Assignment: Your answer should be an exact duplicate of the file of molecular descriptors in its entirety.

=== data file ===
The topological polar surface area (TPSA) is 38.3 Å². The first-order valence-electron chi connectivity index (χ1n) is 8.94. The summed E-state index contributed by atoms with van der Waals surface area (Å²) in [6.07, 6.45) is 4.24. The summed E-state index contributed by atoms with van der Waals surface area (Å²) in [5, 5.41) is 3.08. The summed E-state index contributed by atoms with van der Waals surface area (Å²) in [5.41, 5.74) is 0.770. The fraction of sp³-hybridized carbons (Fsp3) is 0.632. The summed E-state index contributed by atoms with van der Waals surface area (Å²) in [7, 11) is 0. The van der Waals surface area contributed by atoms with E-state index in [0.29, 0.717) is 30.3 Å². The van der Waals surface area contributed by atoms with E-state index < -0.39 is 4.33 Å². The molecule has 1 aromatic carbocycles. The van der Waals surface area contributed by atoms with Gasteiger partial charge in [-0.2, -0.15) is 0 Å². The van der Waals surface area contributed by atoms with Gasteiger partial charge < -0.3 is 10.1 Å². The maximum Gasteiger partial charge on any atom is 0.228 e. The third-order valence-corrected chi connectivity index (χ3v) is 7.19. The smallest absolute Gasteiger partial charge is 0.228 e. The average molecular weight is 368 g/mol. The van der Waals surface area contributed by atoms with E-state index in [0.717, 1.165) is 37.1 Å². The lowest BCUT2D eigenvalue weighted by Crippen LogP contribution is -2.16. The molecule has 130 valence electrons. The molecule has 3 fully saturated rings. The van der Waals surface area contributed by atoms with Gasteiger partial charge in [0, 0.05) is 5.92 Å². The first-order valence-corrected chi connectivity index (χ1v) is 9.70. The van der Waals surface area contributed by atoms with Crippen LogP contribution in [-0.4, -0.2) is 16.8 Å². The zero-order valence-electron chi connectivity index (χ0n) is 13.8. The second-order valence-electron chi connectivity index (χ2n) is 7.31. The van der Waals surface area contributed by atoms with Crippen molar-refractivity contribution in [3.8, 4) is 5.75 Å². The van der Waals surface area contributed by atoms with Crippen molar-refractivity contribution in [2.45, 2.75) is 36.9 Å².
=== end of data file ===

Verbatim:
The topological polar surface area (TPSA) is 38.3 Å². The first-order valence-electron chi connectivity index (χ1n) is 8.94. The summed E-state index contributed by atoms with van der Waals surface area (Å²) in [6.07, 6.45) is 4.24. The summed E-state index contributed by atoms with van der Waals surface area (Å²) in [5, 5.41) is 3.08. The summed E-state index contributed by atoms with van der Waals surface area (Å²) in [5.41, 5.74) is 0.770. The fraction of sp³-hybridized carbons (Fsp3) is 0.632. The summed E-state index contributed by atoms with van der Waals surface area (Å²) in [7, 11) is 0. The van der Waals surface area contributed by atoms with E-state index in [0.29, 0.717) is 30.3 Å². The van der Waals surface area contributed by atoms with E-state index < -0.39 is 4.33 Å². The molecule has 1 aromatic carbocycles. The van der Waals surface area contributed by atoms with Gasteiger partial charge in [-0.2, -0.15) is 0 Å². The van der Waals surface area contributed by atoms with Gasteiger partial charge < -0.3 is 10.1 Å². The maximum Gasteiger partial charge on any atom is 0.228 e. The third-order valence-corrected chi connectivity index (χ3v) is 7.19. The smallest absolute Gasteiger partial charge is 0.228 e. The average molecular weight is 368 g/mol. The van der Waals surface area contributed by atoms with E-state index in [0.717, 1.165) is 37.1 Å². The lowest BCUT2D eigenvalue weighted by Crippen LogP contribution is -2.16. The molecule has 130 valence electrons. The molecule has 3 fully saturated rings. The van der Waals surface area contributed by atoms with Gasteiger partial charge in [0, 0.05) is 5.92 Å². The first-order valence-corrected chi connectivity index (χ1v) is 9.70. The van der Waals surface area contributed by atoms with Crippen LogP contribution in [-0.4, -0.2) is 16.8 Å². The zero-order valence-electron chi connectivity index (χ0n) is 13.8. The second-order valence-electron chi connectivity index (χ2n) is 7.31. The van der Waals surface area contributed by atoms with Crippen molar-refractivity contribution in [3.8, 4) is 5.75 Å². The van der Waals surface area contributed by atoms with Crippen molar-refractivity contribution in [2.45, 2.75) is 36.9 Å².